That’s a lot. Can you comment in a narrower, more specific way of how you’re answering these broad questions?
Our lab just started up, so we’re just getting our lab up and running, but basically the idea is to use a combination of genetic approaches, as well as molecular and biochemical types of assays, to ask specific questions.
The genetic approach is kind of a broad net to ask: If we have a particular phenotype that we know is because a microRNA isn’t expressed correctly, can we enhance or suppress that phenotype by another genetic mutation? Then, if we can uncover that gene, it might tell us something about this pathway, and, of course, that … any sort of factor can be discovered in a genetic approach.
In some more detailed molecular approaches, we’re simply asking, for example: What does the initial transcript of the let-7 microRNA look like? It’s still a pretty wide open question — even what polymerase makes these microRNA genes initially, and beyond that how are they regulated? It’s very clear that a number of microRNAs are only expressed at certain times of development, as well as even in certain tissues. There has to be important levels of regulation that are making sure these RNAs are only made at the right time and in the right place.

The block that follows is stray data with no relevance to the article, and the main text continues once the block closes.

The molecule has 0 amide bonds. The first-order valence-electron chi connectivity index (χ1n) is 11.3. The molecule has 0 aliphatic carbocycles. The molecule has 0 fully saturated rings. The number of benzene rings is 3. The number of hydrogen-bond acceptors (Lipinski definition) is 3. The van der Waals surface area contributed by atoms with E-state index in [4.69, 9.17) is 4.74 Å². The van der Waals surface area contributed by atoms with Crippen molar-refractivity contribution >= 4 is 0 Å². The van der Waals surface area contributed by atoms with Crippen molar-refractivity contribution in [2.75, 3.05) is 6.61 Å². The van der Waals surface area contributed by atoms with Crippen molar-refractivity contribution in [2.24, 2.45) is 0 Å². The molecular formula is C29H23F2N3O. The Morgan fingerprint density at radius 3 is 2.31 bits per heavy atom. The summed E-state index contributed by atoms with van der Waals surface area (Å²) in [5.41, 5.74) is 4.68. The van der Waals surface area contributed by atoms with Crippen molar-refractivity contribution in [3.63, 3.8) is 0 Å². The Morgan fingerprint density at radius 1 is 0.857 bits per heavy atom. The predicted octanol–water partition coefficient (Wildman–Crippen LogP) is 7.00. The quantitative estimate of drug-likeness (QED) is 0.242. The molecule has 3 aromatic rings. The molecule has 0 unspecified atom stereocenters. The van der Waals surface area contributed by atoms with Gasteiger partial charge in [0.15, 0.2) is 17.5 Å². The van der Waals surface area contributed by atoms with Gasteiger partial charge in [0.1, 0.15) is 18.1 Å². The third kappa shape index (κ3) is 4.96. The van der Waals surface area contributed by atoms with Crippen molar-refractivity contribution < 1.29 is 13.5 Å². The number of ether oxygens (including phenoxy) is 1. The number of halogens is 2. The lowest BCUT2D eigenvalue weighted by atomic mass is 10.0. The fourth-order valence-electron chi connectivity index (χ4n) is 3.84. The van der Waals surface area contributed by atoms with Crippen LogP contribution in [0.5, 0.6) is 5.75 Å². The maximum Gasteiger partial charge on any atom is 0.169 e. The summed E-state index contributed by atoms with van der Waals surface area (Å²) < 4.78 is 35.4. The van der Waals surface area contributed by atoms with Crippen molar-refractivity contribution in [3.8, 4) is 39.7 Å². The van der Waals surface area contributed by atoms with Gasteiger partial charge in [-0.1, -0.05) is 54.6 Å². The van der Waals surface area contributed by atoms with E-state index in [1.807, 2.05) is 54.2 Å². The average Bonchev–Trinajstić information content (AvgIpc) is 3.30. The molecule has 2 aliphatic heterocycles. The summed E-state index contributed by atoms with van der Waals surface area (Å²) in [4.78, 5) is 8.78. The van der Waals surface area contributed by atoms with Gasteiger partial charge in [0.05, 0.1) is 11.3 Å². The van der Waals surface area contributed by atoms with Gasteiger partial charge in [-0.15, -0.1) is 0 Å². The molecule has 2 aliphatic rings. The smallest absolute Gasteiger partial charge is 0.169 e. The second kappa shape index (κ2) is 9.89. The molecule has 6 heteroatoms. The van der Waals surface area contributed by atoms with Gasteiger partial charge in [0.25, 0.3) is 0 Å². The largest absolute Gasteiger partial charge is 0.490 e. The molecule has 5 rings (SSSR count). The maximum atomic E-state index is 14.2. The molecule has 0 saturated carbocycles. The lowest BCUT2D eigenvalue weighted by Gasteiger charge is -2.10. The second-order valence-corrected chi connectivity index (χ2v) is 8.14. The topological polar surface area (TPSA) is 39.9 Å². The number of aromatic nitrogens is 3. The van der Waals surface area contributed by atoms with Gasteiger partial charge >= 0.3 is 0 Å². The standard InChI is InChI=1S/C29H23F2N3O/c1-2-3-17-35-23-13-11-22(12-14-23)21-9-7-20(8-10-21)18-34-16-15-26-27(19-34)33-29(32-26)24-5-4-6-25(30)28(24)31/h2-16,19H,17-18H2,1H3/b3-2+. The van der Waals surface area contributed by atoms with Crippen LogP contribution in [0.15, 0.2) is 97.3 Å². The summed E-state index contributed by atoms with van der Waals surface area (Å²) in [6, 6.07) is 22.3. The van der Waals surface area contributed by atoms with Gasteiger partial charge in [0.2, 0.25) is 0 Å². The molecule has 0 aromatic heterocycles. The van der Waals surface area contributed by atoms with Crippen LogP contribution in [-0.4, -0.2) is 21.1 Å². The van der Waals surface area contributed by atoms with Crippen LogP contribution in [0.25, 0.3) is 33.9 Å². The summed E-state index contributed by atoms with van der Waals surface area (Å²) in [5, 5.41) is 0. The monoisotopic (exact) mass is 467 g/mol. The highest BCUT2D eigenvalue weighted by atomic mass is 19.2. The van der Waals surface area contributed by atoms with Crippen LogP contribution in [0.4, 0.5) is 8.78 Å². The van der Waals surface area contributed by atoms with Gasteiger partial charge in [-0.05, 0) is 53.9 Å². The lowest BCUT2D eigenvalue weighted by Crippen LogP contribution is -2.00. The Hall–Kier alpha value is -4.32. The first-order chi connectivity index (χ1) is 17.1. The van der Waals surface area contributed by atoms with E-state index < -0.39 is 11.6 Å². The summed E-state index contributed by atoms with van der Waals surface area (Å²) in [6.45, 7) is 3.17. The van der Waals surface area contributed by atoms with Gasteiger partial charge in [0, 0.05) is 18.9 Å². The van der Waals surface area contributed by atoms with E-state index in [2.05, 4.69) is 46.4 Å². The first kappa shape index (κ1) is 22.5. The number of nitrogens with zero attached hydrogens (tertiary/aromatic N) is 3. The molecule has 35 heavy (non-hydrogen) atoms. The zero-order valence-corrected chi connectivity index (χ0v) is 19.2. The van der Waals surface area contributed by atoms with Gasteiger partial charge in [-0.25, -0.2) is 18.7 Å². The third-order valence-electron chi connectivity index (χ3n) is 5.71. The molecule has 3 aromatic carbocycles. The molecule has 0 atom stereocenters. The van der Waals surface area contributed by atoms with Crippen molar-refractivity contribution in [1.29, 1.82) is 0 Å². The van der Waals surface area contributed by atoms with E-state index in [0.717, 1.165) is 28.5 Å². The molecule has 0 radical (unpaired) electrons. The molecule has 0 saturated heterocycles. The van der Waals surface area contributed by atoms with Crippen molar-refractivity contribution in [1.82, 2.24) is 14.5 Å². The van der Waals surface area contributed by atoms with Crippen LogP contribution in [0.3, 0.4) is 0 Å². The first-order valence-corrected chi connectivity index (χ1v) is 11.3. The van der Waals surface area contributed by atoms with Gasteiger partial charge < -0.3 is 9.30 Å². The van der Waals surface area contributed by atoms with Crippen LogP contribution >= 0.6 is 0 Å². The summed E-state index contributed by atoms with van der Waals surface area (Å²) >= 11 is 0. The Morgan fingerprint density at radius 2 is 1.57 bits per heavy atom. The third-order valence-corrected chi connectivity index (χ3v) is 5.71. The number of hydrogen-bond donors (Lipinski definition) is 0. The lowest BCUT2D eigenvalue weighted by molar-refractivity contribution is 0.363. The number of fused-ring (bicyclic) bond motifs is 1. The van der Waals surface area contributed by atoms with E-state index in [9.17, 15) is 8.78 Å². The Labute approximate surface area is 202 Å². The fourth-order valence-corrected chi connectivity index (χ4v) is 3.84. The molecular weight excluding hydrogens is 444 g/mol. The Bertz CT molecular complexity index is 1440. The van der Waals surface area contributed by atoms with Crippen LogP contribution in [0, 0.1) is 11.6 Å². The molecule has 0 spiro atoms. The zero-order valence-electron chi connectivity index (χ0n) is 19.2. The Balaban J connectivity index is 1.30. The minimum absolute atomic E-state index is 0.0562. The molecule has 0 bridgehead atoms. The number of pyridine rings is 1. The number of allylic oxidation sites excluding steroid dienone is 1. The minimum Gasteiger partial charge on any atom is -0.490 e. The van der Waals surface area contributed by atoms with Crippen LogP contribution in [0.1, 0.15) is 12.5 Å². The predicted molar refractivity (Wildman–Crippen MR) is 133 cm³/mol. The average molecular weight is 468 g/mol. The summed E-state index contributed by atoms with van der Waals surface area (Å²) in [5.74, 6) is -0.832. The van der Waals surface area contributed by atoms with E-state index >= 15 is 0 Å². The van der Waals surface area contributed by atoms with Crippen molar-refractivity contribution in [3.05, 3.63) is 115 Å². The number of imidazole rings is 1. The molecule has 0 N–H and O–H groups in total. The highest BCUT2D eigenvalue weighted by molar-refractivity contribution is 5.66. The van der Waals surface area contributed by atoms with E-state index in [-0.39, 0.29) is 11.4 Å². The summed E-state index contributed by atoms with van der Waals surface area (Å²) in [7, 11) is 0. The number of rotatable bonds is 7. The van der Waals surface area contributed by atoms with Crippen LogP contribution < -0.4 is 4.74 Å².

So, we think one important approach is to identify what the initial transcript of a microRNA, for example the let-7 gene in C. elegans, looks like before it gets processed down to its functional form.
Going into this, do you have any theories on what you think might be going on in terms of regulation?
We really think that, as it stands now, the production of the functional form — which we believe is a tiny 22-nucleotide form — can actually be regulated at a number of different levels. So even though we often think about gene expression being regulated at the transcriptional level, and certainly it’s probably true that many of these microRNAs are going to be regulated by transcriptional processes — what sits on their promoter and makes the initial transcript. The fact that we can see stable accumulation of precursors — different processing intermediates of these microRNAs — indicates that there is potential for the cells to regulate the production of the mature form at the processing level, as well.